This is an update to my previous journals. I’ve discovered new wineries and more hidden places to eat and drink. There’s also the movie Sideways that turned this once quiet hideaway into a tourist trap. I’ll write a separate journal for those of you intent on following the movie path instead of enjoying the tourist free zones.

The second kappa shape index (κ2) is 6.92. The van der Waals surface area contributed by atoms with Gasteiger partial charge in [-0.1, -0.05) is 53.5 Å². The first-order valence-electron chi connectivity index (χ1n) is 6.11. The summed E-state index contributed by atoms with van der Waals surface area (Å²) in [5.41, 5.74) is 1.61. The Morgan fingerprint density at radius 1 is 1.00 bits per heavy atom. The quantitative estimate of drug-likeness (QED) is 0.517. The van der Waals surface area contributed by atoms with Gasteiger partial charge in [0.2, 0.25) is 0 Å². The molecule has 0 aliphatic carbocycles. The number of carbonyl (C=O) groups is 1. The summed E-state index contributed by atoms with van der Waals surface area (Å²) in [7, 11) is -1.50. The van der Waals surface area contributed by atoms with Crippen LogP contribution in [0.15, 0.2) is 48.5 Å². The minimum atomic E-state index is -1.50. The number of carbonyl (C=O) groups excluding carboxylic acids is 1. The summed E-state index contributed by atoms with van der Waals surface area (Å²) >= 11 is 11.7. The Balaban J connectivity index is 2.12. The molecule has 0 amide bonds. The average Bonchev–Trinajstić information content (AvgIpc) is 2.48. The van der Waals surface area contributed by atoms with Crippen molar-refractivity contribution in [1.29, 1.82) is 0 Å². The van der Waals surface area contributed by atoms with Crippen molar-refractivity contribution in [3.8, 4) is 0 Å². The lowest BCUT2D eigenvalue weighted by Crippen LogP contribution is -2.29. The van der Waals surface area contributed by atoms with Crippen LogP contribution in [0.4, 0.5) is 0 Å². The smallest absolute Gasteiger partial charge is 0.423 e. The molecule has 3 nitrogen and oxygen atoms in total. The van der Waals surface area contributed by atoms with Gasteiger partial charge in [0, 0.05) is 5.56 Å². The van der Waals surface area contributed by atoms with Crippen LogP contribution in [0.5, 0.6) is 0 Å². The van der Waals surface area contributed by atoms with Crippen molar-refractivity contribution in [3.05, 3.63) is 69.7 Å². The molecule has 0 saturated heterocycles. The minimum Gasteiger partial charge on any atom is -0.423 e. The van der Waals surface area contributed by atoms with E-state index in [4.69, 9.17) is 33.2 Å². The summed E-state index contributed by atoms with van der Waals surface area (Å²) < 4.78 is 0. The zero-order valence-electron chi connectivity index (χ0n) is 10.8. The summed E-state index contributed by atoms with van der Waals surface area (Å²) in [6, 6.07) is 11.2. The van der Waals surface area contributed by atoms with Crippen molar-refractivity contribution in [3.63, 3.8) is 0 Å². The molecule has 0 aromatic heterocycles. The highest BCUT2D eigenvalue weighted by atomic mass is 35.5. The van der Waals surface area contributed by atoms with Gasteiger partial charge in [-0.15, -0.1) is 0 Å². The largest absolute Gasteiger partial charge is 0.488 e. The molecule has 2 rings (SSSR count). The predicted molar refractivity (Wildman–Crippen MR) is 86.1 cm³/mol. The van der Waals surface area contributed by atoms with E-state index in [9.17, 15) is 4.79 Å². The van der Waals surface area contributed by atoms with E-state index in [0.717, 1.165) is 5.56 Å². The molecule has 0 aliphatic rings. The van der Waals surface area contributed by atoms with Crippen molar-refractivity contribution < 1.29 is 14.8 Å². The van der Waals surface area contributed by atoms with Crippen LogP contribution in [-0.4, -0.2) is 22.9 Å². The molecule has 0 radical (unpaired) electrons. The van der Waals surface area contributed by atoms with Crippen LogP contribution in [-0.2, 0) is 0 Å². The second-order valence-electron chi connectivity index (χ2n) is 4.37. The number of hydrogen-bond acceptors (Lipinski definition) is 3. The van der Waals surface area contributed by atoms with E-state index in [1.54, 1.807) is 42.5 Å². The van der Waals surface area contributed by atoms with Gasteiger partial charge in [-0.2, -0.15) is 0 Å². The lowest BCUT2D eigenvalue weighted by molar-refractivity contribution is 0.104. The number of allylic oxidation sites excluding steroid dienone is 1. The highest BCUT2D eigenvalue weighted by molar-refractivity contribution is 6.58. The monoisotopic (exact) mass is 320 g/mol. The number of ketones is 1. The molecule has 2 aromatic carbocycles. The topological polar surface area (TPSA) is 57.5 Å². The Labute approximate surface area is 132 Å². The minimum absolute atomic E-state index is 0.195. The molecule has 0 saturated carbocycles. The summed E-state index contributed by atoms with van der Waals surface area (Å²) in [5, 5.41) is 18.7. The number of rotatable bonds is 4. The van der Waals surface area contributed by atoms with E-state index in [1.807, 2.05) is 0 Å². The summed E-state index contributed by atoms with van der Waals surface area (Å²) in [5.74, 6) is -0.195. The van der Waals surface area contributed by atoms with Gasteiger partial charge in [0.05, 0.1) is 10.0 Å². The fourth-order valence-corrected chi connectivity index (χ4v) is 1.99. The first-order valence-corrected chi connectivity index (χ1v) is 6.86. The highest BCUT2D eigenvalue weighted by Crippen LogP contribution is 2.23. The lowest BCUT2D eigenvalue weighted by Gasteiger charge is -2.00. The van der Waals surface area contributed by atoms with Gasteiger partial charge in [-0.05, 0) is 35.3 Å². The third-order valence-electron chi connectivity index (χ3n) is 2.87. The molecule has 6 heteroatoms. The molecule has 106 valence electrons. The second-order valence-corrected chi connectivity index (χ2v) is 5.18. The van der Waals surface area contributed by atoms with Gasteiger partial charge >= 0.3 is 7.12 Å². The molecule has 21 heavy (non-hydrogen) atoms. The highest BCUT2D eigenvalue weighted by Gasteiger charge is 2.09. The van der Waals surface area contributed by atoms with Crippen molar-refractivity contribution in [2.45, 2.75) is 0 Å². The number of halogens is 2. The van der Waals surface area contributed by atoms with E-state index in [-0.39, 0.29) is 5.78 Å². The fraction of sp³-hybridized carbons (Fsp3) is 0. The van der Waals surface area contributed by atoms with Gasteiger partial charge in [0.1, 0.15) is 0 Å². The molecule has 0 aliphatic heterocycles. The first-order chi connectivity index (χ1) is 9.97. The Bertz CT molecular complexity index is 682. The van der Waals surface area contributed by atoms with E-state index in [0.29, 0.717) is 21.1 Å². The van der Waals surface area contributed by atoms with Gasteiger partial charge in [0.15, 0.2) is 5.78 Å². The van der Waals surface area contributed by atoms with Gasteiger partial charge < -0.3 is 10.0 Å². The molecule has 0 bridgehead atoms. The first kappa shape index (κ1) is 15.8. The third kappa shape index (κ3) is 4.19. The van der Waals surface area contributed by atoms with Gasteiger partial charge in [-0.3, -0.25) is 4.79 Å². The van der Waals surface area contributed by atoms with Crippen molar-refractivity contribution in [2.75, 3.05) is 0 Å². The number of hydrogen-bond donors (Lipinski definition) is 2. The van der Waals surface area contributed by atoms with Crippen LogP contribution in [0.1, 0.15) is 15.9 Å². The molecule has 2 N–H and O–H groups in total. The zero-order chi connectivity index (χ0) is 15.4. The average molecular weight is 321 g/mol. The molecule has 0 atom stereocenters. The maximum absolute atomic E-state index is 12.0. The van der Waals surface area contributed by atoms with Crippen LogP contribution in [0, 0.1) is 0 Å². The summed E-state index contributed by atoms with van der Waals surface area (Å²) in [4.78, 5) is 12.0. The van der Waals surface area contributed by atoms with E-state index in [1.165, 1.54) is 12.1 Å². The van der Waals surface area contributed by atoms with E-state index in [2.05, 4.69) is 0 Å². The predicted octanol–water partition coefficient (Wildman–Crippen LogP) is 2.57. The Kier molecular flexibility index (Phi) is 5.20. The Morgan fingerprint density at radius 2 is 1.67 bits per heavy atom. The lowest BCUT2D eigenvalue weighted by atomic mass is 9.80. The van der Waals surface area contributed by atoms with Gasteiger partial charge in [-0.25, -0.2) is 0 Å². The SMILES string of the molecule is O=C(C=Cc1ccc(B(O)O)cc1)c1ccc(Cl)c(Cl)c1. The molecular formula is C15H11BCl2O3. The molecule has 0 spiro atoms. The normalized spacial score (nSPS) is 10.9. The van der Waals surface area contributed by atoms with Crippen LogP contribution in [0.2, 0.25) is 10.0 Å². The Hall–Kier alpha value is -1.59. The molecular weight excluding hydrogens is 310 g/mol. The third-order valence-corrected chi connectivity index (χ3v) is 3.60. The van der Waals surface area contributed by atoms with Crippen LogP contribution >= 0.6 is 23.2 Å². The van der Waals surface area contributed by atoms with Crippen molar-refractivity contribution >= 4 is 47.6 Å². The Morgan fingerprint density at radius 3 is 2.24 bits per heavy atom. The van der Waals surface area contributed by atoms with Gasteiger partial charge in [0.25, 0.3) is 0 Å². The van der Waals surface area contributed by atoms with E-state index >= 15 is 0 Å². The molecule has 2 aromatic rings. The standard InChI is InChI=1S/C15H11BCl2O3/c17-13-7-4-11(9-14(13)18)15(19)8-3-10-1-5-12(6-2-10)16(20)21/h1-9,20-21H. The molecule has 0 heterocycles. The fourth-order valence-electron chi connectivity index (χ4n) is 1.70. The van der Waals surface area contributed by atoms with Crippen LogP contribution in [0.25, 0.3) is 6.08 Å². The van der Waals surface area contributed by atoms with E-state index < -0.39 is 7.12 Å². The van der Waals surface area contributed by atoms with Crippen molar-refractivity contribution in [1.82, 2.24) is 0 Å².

The Santa Barbara wine region is located 29 miles northwest of the city of Santa Barbara. It’s a bit of a drive to Santa Barbara so if your planning on exploring for a few days I’d recommend staying in Solvang where there are plenty of hotel options. The region is divided into smaller towns and appellations each with its own charm and beauty. I’ll give a quick overview of each region and then give more details in other brief journals of where to taste wine, eat, and drink. Make sure to stop and get a free local map at the visitors center in Solvang, they also have regional advertisements and information on local events, it’s worth a quick 5-minute stop.